For expungement under TCA § 40-35-313 or TCA § 40-32-101, an eligible person must petition the court having jurisdiction over the records for an order to expunge. The court shall send or cause to be sent a copy of such dismissal and expungement order to the Tennessee bureau of investigation for entry into its expunged criminal offender and pretrial diversion database; provided, however, the court shall not be required to send to the bureau a copy of any dismissal and expungement order dated on or after July 1, 1999, if the charge dismissed is classified as a Class B or C misdemeanor. The order shall contain the name of the person seeking dismissal and expungement, the person’s date of birth and social security number, the offense that was dismissed and the date such dismissal and expungement order is entered.

A defendant applying to a court for expungement of such defendant’s records following successful completion of the diversion program authorized by this section shall be assessed a fifty dollar ($50.00) fee. The fifty dollar ($50.00) fee shall not apply to any case where there has been an acquittal, nolle prosequi, or dismissal for failure to prosecute or where the law does not require a copy of the expungement order be sent to the Tennessee bureau of investigation.
posted by fozzie33 at 10:52 AM on July 25, 2011

IAMAL, but I am a paralegal in Tennessee working in criminal defense. Because the Court Clerk has no record of your case, it sounds like your record has been expunged. It has always been my understanding that having a case expunged means that the average background check would/ should not be able to see the arrest or disposition of the case, but it would still be accessible to the Feds.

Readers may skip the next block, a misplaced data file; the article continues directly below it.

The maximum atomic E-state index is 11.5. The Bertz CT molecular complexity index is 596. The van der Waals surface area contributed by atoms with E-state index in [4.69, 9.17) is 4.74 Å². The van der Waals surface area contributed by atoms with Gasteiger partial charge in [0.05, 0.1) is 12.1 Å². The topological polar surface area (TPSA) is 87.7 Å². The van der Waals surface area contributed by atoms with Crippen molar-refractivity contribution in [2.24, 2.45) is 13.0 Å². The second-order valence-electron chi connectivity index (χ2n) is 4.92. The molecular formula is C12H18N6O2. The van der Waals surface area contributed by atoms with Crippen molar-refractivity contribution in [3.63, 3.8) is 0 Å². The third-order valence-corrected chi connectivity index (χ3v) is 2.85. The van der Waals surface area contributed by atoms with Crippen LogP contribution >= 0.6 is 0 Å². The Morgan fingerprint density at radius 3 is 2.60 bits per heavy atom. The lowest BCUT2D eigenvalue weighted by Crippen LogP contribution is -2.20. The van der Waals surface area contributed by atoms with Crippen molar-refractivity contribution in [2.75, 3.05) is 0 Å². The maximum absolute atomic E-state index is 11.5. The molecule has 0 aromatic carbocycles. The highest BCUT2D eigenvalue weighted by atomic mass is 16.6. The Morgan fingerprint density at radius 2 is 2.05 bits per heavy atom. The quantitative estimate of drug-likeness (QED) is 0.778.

posted by allnamesaretaken at 11:14 AM on July 25, 2011

I do expungement work on a limited pro bono basis in Chicago. Here is my general advice about this, but, obviously, I don't practice in Tennessee and some of this may not apply.

In order to research this, you need to deal with the original arresting agency, not the clerk of the court because if the record has been expunged, the clerk of the court will no longer have access to the file, and pertinent information (the case number, your name, the arrest record number) won't call up the original case. The police should also not have access to a properly expunged arrest record. But if the record has only been sealed, the police will have access to the record, while the clerk of the court will not. You need a case number, an arrest record number and/or a police fingerprint record number. The FBI background check should have some of that information on it. If you have a case number, the clerk of the court should be able to get a copy of an order requiring the record to be expunged or sealed--even if the clerk cannot pull up any part of the original case or arrest record.

If you have a case record showing an expungement, and an arrest record number still showing up in the system, you have a record which was not properly expunged. You should be able to go to court and get the expungement order enforced. If the record was simply sealed, not expunged, the FBI will have access to it, however. You'll need a local attorney to tell you how to proceed if an expunged record is being reported to the FBI.

I'd call the county courthouse and ask if there is a legal aid / expungement help desk in the courthouse. If there isn't one, call the legal aid services listed at Legal Service Corporation and talk to them.